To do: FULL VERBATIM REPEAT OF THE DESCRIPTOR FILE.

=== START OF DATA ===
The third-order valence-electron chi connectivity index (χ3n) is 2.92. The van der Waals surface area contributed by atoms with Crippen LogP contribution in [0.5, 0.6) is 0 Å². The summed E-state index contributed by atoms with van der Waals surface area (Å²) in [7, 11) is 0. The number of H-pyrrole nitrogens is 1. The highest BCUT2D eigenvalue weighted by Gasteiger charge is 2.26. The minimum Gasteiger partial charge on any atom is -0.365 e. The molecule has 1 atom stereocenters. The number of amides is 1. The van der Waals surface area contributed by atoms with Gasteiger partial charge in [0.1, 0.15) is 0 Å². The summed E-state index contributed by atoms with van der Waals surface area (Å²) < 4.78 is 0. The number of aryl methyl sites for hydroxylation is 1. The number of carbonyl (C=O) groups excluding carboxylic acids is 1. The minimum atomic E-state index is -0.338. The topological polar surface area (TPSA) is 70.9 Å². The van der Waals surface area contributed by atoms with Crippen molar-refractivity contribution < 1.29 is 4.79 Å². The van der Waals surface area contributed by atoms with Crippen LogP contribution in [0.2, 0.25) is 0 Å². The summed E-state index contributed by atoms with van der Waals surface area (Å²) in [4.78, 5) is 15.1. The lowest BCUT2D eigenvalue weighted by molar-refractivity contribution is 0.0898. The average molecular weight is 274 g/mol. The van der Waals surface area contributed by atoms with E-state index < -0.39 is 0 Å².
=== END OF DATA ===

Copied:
The third-order valence-electron chi connectivity index (χ3n) is 2.92. The van der Waals surface area contributed by atoms with Crippen LogP contribution in [0.5, 0.6) is 0 Å². The summed E-state index contributed by atoms with van der Waals surface area (Å²) in [7, 11) is 0. The number of H-pyrrole nitrogens is 1. The highest BCUT2D eigenvalue weighted by Gasteiger charge is 2.26. The minimum Gasteiger partial charge on any atom is -0.365 e. The molecule has 1 atom stereocenters. The number of amides is 1. The van der Waals surface area contributed by atoms with Gasteiger partial charge in [0.1, 0.15) is 0 Å². The summed E-state index contributed by atoms with van der Waals surface area (Å²) < 4.78 is 0. The number of aryl methyl sites for hydroxylation is 1. The number of carbonyl (C=O) groups excluding carboxylic acids is 1. The minimum atomic E-state index is -0.338. The topological polar surface area (TPSA) is 70.9 Å². The van der Waals surface area contributed by atoms with Crippen molar-refractivity contribution < 1.29 is 4.79 Å². The van der Waals surface area contributed by atoms with Crippen LogP contribution in [0.2, 0.25) is 0 Å². The summed E-state index contributed by atoms with van der Waals surface area (Å²) in [4.78, 5) is 15.1. The lowest BCUT2D eigenvalue weighted by molar-refractivity contribution is 0.0898. The average molecular weight is 274 g/mol. The van der Waals surface area contributed by atoms with E-state index < -0.39 is 0 Å².